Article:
“Lazy Keto” May Be Easier Than Regular Keto, but Don’t Count on Getting the Same Benefits
Here's the thing though: There's debate amongst health experts over whether sticking with the ketogenic diet long-term is actually healthy. And admittedly it's not the easiest eating plan to follow. (Must...Not...Eat...Bread.) It's no wonder many are starting to look into a tweaked version called "lazy keto."
Basically, lazy keto eaters cut carbs to less than 20 grams a day, but don't follow any hard and fast rules when it comes to protein or fat intake. This means followers don't have to keep a strict macros ratio in mind, which theoretically makes the eating plan easier. But what do health experts think of lazy keto? Here, a registered dietitian and a ketogenic expert both give their insight as to whether the tweaked eating plan is worth it—or too lazy to work.
How lazy keto compares to going all-out ketogenic
The big question many have when comparing a traditional ketogenic diet to this more simplistic version is which one is healthier. As with any eating plan, Kristin Kirkpatrick, RD, says the answer depends on your eating habits. "If you're eating junk food, though still staying within your carb range, then it’s not healthy, especially if you are someone that feels that if carbs are just a little lower, there are no limits on protein and calories," she says. In other words, just like a person can technically be vegan while on a steady diet of exclusively cookies and processed fake meats, it's very possible to be a junk food keto eater, too.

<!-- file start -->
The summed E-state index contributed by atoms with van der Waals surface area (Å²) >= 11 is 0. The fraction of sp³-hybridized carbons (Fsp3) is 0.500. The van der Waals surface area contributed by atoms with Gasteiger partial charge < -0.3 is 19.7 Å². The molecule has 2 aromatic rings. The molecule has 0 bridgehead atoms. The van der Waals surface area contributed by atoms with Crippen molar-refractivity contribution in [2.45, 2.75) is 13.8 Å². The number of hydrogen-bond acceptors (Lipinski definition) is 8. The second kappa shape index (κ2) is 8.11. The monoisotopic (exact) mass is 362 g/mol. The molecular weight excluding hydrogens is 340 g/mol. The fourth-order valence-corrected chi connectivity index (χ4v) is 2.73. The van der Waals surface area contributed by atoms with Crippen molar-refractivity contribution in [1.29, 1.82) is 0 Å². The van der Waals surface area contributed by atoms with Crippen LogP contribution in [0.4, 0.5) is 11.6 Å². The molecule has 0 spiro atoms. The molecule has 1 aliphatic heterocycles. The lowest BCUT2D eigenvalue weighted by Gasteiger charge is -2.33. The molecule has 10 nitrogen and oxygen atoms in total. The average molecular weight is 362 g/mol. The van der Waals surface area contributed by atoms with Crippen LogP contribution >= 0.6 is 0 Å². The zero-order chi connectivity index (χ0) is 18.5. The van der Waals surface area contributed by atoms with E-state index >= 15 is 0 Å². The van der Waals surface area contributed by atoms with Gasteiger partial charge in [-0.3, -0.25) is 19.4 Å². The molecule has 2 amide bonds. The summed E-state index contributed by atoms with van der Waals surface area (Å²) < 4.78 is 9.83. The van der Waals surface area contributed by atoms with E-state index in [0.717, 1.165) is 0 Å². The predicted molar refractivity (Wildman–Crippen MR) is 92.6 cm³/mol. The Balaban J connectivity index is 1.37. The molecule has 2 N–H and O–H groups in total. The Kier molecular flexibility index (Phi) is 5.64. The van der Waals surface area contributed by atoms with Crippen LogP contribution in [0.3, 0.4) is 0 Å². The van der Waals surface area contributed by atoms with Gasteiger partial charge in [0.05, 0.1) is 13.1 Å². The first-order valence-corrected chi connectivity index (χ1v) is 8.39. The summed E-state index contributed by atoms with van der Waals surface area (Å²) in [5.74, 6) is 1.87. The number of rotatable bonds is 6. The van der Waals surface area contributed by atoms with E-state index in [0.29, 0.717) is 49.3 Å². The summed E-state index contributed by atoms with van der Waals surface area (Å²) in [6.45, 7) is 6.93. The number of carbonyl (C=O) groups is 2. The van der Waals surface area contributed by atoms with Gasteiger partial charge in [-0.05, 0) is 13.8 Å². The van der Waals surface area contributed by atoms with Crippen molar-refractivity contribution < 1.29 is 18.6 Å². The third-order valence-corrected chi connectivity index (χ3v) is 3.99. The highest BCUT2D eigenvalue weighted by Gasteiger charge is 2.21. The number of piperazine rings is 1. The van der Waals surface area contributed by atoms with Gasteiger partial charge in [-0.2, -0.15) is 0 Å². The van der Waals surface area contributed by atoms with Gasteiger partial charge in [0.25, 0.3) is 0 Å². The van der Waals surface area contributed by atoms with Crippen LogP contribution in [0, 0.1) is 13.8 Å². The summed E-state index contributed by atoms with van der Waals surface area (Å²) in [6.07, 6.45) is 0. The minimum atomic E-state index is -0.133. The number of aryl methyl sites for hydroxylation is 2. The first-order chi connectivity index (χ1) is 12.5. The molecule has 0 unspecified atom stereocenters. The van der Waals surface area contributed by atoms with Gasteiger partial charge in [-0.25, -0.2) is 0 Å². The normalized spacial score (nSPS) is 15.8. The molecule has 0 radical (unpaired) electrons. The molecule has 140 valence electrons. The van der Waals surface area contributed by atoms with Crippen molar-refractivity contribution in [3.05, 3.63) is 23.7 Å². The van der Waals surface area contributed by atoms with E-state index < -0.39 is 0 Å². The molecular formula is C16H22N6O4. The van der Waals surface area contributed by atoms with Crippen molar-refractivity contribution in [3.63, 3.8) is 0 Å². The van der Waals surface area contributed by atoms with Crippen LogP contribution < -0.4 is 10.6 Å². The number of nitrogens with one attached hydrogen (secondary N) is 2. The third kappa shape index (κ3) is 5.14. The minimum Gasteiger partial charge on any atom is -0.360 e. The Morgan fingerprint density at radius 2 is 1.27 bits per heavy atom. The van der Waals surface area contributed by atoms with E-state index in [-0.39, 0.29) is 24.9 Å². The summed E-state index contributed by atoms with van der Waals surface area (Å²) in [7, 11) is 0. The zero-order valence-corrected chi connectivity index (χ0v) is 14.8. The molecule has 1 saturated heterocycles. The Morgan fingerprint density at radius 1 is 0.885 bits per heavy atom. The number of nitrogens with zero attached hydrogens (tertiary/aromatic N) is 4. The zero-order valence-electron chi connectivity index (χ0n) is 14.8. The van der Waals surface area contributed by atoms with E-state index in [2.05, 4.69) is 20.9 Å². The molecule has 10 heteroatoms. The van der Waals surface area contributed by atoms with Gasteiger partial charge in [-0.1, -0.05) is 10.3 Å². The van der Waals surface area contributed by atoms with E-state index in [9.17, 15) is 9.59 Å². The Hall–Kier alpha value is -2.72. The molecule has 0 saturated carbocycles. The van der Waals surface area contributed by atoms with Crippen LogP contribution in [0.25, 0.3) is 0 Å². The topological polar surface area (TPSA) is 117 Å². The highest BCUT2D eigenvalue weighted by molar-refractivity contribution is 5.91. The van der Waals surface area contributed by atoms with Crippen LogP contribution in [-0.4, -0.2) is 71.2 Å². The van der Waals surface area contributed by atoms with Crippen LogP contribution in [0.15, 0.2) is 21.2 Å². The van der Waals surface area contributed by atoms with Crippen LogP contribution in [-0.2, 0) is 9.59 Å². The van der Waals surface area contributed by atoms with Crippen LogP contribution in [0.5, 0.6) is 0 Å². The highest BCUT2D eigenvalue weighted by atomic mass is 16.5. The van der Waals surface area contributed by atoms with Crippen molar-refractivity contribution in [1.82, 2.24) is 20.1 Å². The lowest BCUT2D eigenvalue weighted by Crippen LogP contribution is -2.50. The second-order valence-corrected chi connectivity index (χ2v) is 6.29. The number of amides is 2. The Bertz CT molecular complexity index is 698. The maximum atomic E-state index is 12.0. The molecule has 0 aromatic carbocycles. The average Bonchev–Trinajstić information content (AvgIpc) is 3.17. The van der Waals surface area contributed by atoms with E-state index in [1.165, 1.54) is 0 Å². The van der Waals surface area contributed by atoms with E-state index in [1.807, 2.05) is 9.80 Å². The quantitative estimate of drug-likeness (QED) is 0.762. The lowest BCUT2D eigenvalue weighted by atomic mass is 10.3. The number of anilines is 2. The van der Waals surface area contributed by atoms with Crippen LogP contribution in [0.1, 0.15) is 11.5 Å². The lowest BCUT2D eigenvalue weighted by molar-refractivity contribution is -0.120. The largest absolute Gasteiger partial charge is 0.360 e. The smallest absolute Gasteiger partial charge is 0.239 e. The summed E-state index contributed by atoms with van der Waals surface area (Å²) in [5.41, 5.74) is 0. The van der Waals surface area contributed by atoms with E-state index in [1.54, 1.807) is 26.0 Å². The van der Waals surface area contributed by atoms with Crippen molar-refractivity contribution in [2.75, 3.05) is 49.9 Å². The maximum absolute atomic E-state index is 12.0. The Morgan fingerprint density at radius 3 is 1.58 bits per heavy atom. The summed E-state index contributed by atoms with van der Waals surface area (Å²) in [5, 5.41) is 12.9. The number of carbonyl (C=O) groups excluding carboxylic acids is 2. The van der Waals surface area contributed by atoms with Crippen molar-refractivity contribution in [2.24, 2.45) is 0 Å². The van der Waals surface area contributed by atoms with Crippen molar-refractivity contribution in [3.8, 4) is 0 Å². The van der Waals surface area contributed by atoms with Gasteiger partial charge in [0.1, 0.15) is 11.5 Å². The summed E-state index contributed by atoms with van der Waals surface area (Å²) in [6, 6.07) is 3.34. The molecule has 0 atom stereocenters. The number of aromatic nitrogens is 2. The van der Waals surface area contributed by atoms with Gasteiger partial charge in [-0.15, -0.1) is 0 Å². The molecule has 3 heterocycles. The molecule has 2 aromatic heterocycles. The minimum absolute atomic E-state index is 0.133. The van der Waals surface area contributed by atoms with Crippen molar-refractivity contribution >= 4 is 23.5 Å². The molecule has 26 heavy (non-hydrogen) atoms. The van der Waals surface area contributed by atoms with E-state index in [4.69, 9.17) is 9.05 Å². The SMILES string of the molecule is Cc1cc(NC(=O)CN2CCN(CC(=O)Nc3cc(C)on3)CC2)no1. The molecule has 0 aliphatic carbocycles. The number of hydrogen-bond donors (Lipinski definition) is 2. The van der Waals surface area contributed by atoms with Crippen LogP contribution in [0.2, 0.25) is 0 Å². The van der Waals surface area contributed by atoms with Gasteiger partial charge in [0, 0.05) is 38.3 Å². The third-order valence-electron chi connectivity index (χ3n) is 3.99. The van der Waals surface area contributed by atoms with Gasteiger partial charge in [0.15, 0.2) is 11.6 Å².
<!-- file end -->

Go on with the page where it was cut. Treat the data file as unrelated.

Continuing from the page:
Kirkpatrick says lazy keto can provide a more approachable way for people interested in reducing their carbohydrate intake, and could lead to more long-term success than going all-out keto. "The sustainability of keto for many people can be difficult," she says. "I’ve seen it in my own patients. They do great for three to nine months, but many fall off the wagon... A keto-like concept may therefore be beneficial to some individuals who need a bit more flexibility."
"Lazy keto is really just a lower carb diet with no other restrictions." —Kristin Kirkpatrick, RD
Perfect Keto founder Austin Gustin, DC, MS, agrees: "Lazy keto can be great for people who get too freaked out to start a change to their nutrition if they have an aversion to counting every single calorie that goes into their body," he says. Dr. Gustin adds that if someone has a tendency to get overly fixated on food (think: obsession over counting macros or calories), lazy keto's more relaxed framework could help someone make healthy changes without leaning all the way in to the more restrictive ketogenic diet.
However, Kirkpatrick says that if your goal is to achieve ketosis (you know, when your body switches from burning carbs to fat for energy, which comes with the potential benefits of mental clarity and increased energy), lazy keto isn't going to get you there. "Lazy keto is really just a lower carb diet with no other restrictions," she says—if people aren't tracking their protein and fat intake along with their carbs, they likely won't find the sweet spot that will help them achieve ketosis.